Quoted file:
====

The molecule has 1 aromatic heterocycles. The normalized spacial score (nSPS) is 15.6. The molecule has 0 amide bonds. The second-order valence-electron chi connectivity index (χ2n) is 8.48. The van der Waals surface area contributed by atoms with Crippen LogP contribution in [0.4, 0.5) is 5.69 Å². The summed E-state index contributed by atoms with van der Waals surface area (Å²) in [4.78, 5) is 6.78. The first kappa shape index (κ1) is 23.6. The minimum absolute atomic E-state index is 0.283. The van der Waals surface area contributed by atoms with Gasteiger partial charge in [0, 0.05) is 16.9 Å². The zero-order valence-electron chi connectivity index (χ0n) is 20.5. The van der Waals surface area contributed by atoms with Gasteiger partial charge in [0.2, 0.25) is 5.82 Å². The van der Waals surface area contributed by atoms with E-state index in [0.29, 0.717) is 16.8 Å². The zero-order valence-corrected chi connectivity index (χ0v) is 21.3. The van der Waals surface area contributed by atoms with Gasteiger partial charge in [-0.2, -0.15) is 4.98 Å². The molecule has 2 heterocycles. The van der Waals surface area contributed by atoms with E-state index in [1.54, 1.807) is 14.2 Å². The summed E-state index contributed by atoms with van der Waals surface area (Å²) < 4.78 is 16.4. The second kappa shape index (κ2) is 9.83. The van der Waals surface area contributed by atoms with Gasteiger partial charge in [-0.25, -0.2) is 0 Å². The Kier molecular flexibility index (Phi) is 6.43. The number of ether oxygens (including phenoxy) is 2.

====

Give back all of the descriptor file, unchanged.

The molecule has 1 aromatic heterocycles. The normalized spacial score (nSPS) is 15.6. The molecule has 0 amide bonds. The second-order valence-electron chi connectivity index (χ2n) is 8.48. The van der Waals surface area contributed by atoms with Crippen LogP contribution in [0.4, 0.5) is 5.69 Å². The summed E-state index contributed by atoms with van der Waals surface area (Å²) in [4.78, 5) is 6.78. The first kappa shape index (κ1) is 23.6. The minimum absolute atomic E-state index is 0.283. The van der Waals surface area contributed by atoms with Gasteiger partial charge in [0, 0.05) is 16.9 Å². The zero-order valence-electron chi connectivity index (χ0n) is 20.5. The van der Waals surface area contributed by atoms with Gasteiger partial charge in [0.2, 0.25) is 5.82 Å². The van der Waals surface area contributed by atoms with E-state index in [0.29, 0.717) is 16.8 Å². The zero-order valence-corrected chi connectivity index (χ0v) is 21.3. The van der Waals surface area contributed by atoms with Gasteiger partial charge in [-0.2, -0.15) is 4.98 Å². The molecule has 2 heterocycles. The van der Waals surface area contributed by atoms with E-state index in [1.54, 1.807) is 14.2 Å². The summed E-state index contributed by atoms with van der Waals surface area (Å²) < 4.78 is 16.4. The second kappa shape index (κ2) is 9.83. The van der Waals surface area contributed by atoms with Gasteiger partial charge in [-0.25, -0.2) is 0 Å². The Kier molecular flexibility index (Phi) is 6.43. The number of ether oxygens (including phenoxy) is 2.